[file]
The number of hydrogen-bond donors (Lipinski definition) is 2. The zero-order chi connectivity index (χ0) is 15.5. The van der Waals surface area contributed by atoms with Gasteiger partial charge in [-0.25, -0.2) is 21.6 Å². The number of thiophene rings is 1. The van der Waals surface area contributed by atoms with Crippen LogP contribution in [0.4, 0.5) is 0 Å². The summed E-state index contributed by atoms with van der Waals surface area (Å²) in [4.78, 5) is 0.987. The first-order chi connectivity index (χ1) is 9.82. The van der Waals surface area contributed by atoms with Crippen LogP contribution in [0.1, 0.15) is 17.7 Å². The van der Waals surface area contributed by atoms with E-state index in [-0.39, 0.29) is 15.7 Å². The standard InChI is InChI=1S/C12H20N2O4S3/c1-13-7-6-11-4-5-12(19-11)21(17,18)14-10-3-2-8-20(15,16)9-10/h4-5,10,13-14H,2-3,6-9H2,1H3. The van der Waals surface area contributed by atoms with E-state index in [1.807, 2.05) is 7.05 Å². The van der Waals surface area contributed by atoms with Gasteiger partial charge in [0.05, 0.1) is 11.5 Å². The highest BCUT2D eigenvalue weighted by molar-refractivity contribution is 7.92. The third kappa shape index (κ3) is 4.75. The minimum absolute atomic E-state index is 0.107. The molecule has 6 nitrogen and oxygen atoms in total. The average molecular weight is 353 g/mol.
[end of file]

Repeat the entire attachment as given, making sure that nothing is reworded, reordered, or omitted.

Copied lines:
The number of hydrogen-bond donors (Lipinski definition) is 2. The zero-order chi connectivity index (χ0) is 15.5. The van der Waals surface area contributed by atoms with Gasteiger partial charge in [-0.25, -0.2) is 21.6 Å². The number of thiophene rings is 1. The van der Waals surface area contributed by atoms with Crippen LogP contribution in [0.4, 0.5) is 0 Å². The summed E-state index contributed by atoms with van der Waals surface area (Å²) in [4.78, 5) is 0.987. The first-order chi connectivity index (χ1) is 9.82. The van der Waals surface area contributed by atoms with Crippen LogP contribution in [0.1, 0.15) is 17.7 Å². The van der Waals surface area contributed by atoms with E-state index in [-0.39, 0.29) is 15.7 Å². The standard InChI is InChI=1S/C12H20N2O4S3/c1-13-7-6-11-4-5-12(19-11)21(17,18)14-10-3-2-8-20(15,16)9-10/h4-5,10,13-14H,2-3,6-9H2,1H3. The van der Waals surface area contributed by atoms with E-state index in [1.807, 2.05) is 7.05 Å². The van der Waals surface area contributed by atoms with Gasteiger partial charge in [0.05, 0.1) is 11.5 Å². The highest BCUT2D eigenvalue weighted by molar-refractivity contribution is 7.92. The third kappa shape index (κ3) is 4.75. The minimum absolute atomic E-state index is 0.107. The molecule has 6 nitrogen and oxygen atoms in total. The average molecular weight is 353 g/mol.